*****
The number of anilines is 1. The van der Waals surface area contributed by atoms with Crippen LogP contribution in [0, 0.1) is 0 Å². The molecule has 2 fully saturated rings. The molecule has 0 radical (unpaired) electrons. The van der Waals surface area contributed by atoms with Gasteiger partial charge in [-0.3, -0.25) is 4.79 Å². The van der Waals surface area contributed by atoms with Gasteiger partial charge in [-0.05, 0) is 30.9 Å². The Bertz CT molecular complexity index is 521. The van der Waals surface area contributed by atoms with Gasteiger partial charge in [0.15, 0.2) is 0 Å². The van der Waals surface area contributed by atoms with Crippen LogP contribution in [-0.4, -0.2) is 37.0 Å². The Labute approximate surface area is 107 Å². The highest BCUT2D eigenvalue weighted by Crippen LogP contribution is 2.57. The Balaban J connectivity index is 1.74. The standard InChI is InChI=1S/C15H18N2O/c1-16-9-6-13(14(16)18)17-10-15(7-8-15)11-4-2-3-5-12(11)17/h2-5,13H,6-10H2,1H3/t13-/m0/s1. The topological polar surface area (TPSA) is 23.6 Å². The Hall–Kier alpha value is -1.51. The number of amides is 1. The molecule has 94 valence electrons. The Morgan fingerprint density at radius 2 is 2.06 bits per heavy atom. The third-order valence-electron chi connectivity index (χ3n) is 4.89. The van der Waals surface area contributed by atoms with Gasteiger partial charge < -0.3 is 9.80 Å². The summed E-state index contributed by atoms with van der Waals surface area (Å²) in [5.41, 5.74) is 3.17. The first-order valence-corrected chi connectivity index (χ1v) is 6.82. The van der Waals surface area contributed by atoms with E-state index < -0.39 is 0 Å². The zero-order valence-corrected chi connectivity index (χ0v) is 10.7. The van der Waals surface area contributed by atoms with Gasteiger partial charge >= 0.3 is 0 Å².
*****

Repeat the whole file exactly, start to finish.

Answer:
The number of anilines is 1. The van der Waals surface area contributed by atoms with Crippen LogP contribution in [0, 0.1) is 0 Å². The molecule has 2 fully saturated rings. The molecule has 0 radical (unpaired) electrons. The van der Waals surface area contributed by atoms with Gasteiger partial charge in [-0.3, -0.25) is 4.79 Å². The van der Waals surface area contributed by atoms with Gasteiger partial charge in [-0.05, 0) is 30.9 Å². The Bertz CT molecular complexity index is 521. The van der Waals surface area contributed by atoms with Gasteiger partial charge in [0.15, 0.2) is 0 Å². The van der Waals surface area contributed by atoms with Crippen LogP contribution in [-0.4, -0.2) is 37.0 Å². The Labute approximate surface area is 107 Å². The highest BCUT2D eigenvalue weighted by Crippen LogP contribution is 2.57. The Balaban J connectivity index is 1.74. The standard InChI is InChI=1S/C15H18N2O/c1-16-9-6-13(14(16)18)17-10-15(7-8-15)11-4-2-3-5-12(11)17/h2-5,13H,6-10H2,1H3/t13-/m0/s1. The topological polar surface area (TPSA) is 23.6 Å². The Hall–Kier alpha value is -1.51. The number of amides is 1. The molecule has 94 valence electrons. The Morgan fingerprint density at radius 2 is 2.06 bits per heavy atom. The third-order valence-electron chi connectivity index (χ3n) is 4.89. The van der Waals surface area contributed by atoms with Gasteiger partial charge < -0.3 is 9.80 Å². The summed E-state index contributed by atoms with van der Waals surface area (Å²) in [5.41, 5.74) is 3.17. The first-order valence-corrected chi connectivity index (χ1v) is 6.82. The van der Waals surface area contributed by atoms with E-state index < -0.39 is 0 Å². The zero-order valence-corrected chi connectivity index (χ0v) is 10.7. The van der Waals surface area contributed by atoms with Gasteiger partial charge >= 0.3 is 0 Å².